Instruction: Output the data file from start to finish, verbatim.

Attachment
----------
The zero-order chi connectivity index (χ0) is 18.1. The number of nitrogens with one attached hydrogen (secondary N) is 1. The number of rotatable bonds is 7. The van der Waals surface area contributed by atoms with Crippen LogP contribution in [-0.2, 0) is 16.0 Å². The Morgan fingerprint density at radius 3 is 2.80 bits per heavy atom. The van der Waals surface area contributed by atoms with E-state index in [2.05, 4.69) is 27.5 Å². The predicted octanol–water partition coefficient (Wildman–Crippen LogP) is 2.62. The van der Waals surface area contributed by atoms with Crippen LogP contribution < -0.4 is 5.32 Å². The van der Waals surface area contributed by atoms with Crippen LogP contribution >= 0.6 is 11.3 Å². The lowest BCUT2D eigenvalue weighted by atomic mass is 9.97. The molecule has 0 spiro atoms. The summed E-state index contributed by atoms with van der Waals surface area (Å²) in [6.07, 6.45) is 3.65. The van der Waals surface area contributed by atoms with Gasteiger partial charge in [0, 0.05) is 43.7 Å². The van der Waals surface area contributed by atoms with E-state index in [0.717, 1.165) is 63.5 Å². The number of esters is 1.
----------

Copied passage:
The zero-order chi connectivity index (χ0) is 18.1. The number of nitrogens with one attached hydrogen (secondary N) is 1. The number of rotatable bonds is 7. The van der Waals surface area contributed by atoms with Crippen LogP contribution in [-0.2, 0) is 16.0 Å². The Morgan fingerprint density at radius 3 is 2.80 bits per heavy atom. The van der Waals surface area contributed by atoms with E-state index in [2.05, 4.69) is 27.5 Å². The predicted octanol–water partition coefficient (Wildman–Crippen LogP) is 2.62. The van der Waals surface area contributed by atoms with Crippen LogP contribution < -0.4 is 5.32 Å². The van der Waals surface area contributed by atoms with Crippen LogP contribution >= 0.6 is 11.3 Å². The lowest BCUT2D eigenvalue weighted by atomic mass is 9.97. The molecule has 0 spiro atoms. The summed E-state index contributed by atoms with van der Waals surface area (Å²) in [6.07, 6.45) is 3.65. The van der Waals surface area contributed by atoms with Gasteiger partial charge in [0, 0.05) is 43.7 Å². The van der Waals surface area contributed by atoms with E-state index in [0.717, 1.165) is 63.5 Å². The number of esters is 1.